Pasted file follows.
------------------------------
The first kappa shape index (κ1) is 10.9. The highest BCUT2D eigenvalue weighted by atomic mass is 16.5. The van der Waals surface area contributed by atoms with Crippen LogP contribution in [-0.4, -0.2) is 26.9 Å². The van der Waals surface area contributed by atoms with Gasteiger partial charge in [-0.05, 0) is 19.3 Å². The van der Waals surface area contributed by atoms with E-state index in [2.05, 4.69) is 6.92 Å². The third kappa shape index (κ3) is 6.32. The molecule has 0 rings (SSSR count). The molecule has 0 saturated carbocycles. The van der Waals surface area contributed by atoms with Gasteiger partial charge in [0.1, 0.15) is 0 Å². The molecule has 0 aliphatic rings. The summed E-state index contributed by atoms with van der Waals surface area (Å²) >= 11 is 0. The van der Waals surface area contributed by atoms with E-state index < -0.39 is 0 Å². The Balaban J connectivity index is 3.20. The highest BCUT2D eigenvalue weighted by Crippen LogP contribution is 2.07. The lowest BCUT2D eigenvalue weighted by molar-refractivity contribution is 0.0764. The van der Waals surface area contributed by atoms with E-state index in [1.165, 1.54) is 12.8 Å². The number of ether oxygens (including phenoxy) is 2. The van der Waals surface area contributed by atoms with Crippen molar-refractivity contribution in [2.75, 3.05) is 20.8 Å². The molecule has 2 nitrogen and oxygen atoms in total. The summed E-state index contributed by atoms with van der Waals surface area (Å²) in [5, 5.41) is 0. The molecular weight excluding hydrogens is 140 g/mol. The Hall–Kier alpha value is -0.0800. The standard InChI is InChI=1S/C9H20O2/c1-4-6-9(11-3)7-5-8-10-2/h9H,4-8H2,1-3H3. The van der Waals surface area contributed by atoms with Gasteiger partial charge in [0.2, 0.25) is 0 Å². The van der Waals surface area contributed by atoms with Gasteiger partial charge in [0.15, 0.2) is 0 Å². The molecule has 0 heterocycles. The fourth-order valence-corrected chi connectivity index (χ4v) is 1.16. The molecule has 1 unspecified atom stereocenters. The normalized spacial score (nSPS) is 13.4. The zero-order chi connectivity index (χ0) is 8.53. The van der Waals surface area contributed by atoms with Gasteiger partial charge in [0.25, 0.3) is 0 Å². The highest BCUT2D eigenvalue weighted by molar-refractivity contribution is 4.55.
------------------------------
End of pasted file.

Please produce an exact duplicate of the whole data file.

The first kappa shape index (κ1) is 10.9. The highest BCUT2D eigenvalue weighted by atomic mass is 16.5. The van der Waals surface area contributed by atoms with Crippen LogP contribution in [-0.4, -0.2) is 26.9 Å². The van der Waals surface area contributed by atoms with Gasteiger partial charge in [-0.05, 0) is 19.3 Å². The van der Waals surface area contributed by atoms with E-state index in [2.05, 4.69) is 6.92 Å². The third kappa shape index (κ3) is 6.32. The molecule has 0 rings (SSSR count). The molecule has 0 saturated carbocycles. The van der Waals surface area contributed by atoms with Gasteiger partial charge in [0.1, 0.15) is 0 Å². The molecule has 0 aliphatic rings. The summed E-state index contributed by atoms with van der Waals surface area (Å²) >= 11 is 0. The van der Waals surface area contributed by atoms with E-state index < -0.39 is 0 Å². The Balaban J connectivity index is 3.20. The highest BCUT2D eigenvalue weighted by Crippen LogP contribution is 2.07. The lowest BCUT2D eigenvalue weighted by molar-refractivity contribution is 0.0764. The van der Waals surface area contributed by atoms with E-state index in [1.165, 1.54) is 12.8 Å². The number of ether oxygens (including phenoxy) is 2. The van der Waals surface area contributed by atoms with Crippen molar-refractivity contribution in [2.75, 3.05) is 20.8 Å². The molecule has 2 nitrogen and oxygen atoms in total. The summed E-state index contributed by atoms with van der Waals surface area (Å²) in [5, 5.41) is 0. The molecular weight excluding hydrogens is 140 g/mol. The Hall–Kier alpha value is -0.0800. The standard InChI is InChI=1S/C9H20O2/c1-4-6-9(11-3)7-5-8-10-2/h9H,4-8H2,1-3H3. The van der Waals surface area contributed by atoms with Gasteiger partial charge in [0.2, 0.25) is 0 Å². The van der Waals surface area contributed by atoms with Gasteiger partial charge in [0.15, 0.2) is 0 Å². The molecule has 0 heterocycles. The fourth-order valence-corrected chi connectivity index (χ4v) is 1.16. The molecule has 1 unspecified atom stereocenters. The normalized spacial score (nSPS) is 13.4. The zero-order chi connectivity index (χ0) is 8.53. The van der Waals surface area contributed by atoms with Gasteiger partial charge in [0.25, 0.3) is 0 Å². The highest BCUT2D eigenvalue weighted by molar-refractivity contribution is 4.55.